Orthodontic radiographs can promote cell toxicity

2010 09 30 16 39 11 497 Radiograph Profile 70

Orthodontic radiographs appear to promote cell toxicity in the oral mucosa, according to a new study in Dentomaxillofacial Radiology (October 2010, Vol. 39:7, pp. 437-440) -- calling into question once again whether multiple cephalograms are warranted in every orthodontic case.

To better understand the effects of radiographic radiation on the cellular system, researchers from the Methodist University of SĂŁo Paulo and the Federal University of SĂŁo Paolo investigated the frequency of micronucleated cells in the oral mucosa of individuals following orthodontic radiography. They also evaluated the cytotoxic effects -- including pyknosis, karyolysis, and karyorrhexis -- in these patients following exposure.

"Orthodontic radiographs carried out in radiological clinics are essential for diagnosis, planning, and control of orthodontic treatment," researchers from Federal University of SĂŁo Paolo wrote. For example, they noted, both a lateral cephalometric x-ray and panoramic x-ray should be obtained from all patients prior to treatment to enhance the diagnosis and treatment plan.

"Frontal cephalometric analysis is also a valuable complementary examination in establishing the correct diagnosis and orthodontic planning," they wrote. "At present, lateral and frontal cephalograms are considered mandatory in orthodontic therapy."

That said, the possible risk associated with exposure to x-rays must be weighed against the benefits of clinical interpretation, they noted.

"It is well-known that ionizing radiation damages DNA," the researchers wrote. While a variety of assays have been proposed as potential biomarkers, these methods are typically laborious and time-consuming or require highly trained technicians to accurately read and interpret slides, they noted.

So they chose instead to evaluate chromosome damage (micronucleus) and cellular death in exfoliated buccal mucosa cells from patients exposed to cephalometric and panoramic radiographs. Micronucleated cell indexes are thought to reflect genomic instability, and an elevated frequency of micronuclei indicates an increased risk of cancer, they noted.

Small sample

The study comprised 18 healthy volunteers (six male, 12 female) with a mean age of 14.2 years who were referred to the Methodist University of SĂŁo Paulo for orthodontic therapy. All participants underwent lateral and frontal cephalometric x-rays and panoramic dental radiography prior to orthodontic treatment. Oral mucosa cells were collected immediately before x-ray exposure and 10 days afterward.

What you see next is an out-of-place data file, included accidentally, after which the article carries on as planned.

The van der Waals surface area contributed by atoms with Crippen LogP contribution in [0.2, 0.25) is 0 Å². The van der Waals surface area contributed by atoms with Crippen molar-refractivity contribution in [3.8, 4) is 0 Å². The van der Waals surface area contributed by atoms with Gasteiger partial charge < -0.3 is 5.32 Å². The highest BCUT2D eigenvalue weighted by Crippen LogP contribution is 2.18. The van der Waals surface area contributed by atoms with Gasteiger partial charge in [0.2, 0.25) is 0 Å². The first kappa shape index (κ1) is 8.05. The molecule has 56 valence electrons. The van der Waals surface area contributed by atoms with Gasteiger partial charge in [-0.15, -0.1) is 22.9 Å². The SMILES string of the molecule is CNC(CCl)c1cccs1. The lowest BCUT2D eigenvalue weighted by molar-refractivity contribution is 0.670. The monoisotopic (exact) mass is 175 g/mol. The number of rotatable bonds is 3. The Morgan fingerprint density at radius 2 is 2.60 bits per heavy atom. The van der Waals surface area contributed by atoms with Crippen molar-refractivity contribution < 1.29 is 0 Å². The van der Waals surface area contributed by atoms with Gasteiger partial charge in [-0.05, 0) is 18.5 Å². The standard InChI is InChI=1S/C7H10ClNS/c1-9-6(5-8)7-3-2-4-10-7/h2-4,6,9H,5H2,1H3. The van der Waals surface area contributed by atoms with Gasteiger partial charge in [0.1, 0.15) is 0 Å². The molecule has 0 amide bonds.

"Damage that leads to the formation of micronuclei takes place in the basal layer of the epithelial tissue where cells undergo mitosis," the researchers wrote. "Rapid turnover of epithelial tissues brings the cells to the surface, where they exfoliate. As a result, the maximal rate of micronuclei formation in exfoliated cells is seen one to three weeks after exposure to the genotoxic agent."

Prior to x-ray exposure, the mean frequency of micronucleated cells was 0.02%, the researchers reported. While there was no significant statistical difference (p > 0.05) in the frequency of micronucleated cells following x-ray exposure, an increase in the frequency of karyorrhexis, pyknosis, and karyolysis was observed.

"Despite the lack of cytogenetic damage, our results demonstrated that panoramic and cephalometric radiographs induced cellular death," they wrote. "These results suggest that radiography is able to induce cytotoxicity but not mutagenic effects in oral mucosa cells; therefore, radiographs should be used only when necessary."

Other side effects?

However, while he agrees with the study's overall conclusions, Jay Friedman, D.D.S., M.P.H., author of The Intelligent Consumer's Complete Guide to Dental Health, noted that the researchers did not address some key related issues, including the assumption that all orthodontic cephalograms that are taken will benefit or enhance diagnosis and treatment. He cited a study in Oral Surgery, Oral Medicine, Oral Pathology, Oral Radiology, and Endodontology which concluded that three-quarters of orthodontic radiographs were of no value for either diagnosis or treatment planning (February 1991, Vol. 71:2, pp. 238-245).

In addition, Dr. Freidman said, the current study does not consider the effects of cephalographic radiation on the brain.

"If oral cells are damaged, then is it not likely that brain cells also are damaged?" he said. "We can only conclude that cephalography is not only cytotoxic to oral tissues but also cytotoxic to brain tissues. Therefore, they are contraindicated for routine orthodontic treatment."

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